(b) Any description of the goods which is made part of the basis of the bargain creates an express warranty that the goods shall conform to the description.
b.      COURT: Prop matrixes do NOT make a “affirmation of fact” creating a warranty under UCC 2-323(1)(a).
i.      Daughtrey v. Ashe: Jeweler’s statements on appraisal that a particular diamond was “vvs quality” was held to constitute a warranty (promise) that the diamond were of that quality (under UCC 2-313(1)(a).
ii.      This Case: Prop matrixes were not related to the particular boat Crow purchased, or to a substantially similar one
a.       Different sized propellers
b.      Heavier equipment
B.     According to Crow, the Broucher was a “description of goods” creating a warranty under UCC 2-313(1) (b).
a.       “[A] statement purporting to be merely the seller’s opinion or commendation of the goods does not create a warranty.”
b.      COURT: Statement in broacher is just the manufactures opinion, therefore, did not make a warranty. 
i.      Reasoning: Doesn’t describe a specific feature of the boat
ii.      Mere “puffery”
3)      Crow lost. He cannot return boat.

Section 3. Consideration as a Basis for Enforcement
(A) Fundamentals of Consideration: pp. 29-46
Not all promises should be legally enforceable, only the ones in which a promise was given in       exchange for consieration.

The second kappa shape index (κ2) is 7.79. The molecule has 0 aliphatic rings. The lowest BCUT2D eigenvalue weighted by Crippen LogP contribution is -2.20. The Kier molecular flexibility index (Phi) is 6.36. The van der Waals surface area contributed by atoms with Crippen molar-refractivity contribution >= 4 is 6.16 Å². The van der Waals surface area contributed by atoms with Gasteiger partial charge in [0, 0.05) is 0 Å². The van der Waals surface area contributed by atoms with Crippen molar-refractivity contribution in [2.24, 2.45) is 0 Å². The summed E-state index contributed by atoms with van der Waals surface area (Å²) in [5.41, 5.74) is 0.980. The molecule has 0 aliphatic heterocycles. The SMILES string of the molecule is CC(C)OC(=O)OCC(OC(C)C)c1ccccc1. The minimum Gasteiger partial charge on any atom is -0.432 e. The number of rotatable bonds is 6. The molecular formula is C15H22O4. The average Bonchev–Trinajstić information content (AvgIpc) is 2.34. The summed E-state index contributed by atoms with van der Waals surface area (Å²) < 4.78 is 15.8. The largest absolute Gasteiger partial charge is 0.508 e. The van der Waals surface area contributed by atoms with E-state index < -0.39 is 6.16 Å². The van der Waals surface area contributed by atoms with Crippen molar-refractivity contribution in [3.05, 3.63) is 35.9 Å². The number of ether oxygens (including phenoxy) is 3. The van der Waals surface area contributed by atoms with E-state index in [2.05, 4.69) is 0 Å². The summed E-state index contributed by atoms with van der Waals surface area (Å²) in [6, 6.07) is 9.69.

“Quid pro quo”- An action or a thing that is exchanged for another action or thing of more or less equal value. 

Hamer v. Sidway
A.    Facts: At family celebration, uncle (William Story, Sr.) promises nephew (William Story, 2d):
if you refrain from drinking, using tobacco, swearing, and playing cards or billiards for money until you reach the age of 21, then I will pay you $5,000
Nephew agrees, and refrains from these activities until reaching the age of 21
Uncle dies without paying; nephew sues his estate
B.     Issue: Was there an enforceable contract where uncle promised pay his nephew $5,000 in exchange for giving up smoking, drinking, etc.?
C.     D’s argument: No K, because no consideration for the uncle’s promise.
a.       There no consideration, according to D because:
i.       Promisee benefited, not harmed, by his performance (gi

n fact doubtful because of uncertainty as to the facts or the law, or
(b) the forbearing or surrendering party believes that the claim or defense may be fairly determined to be valid.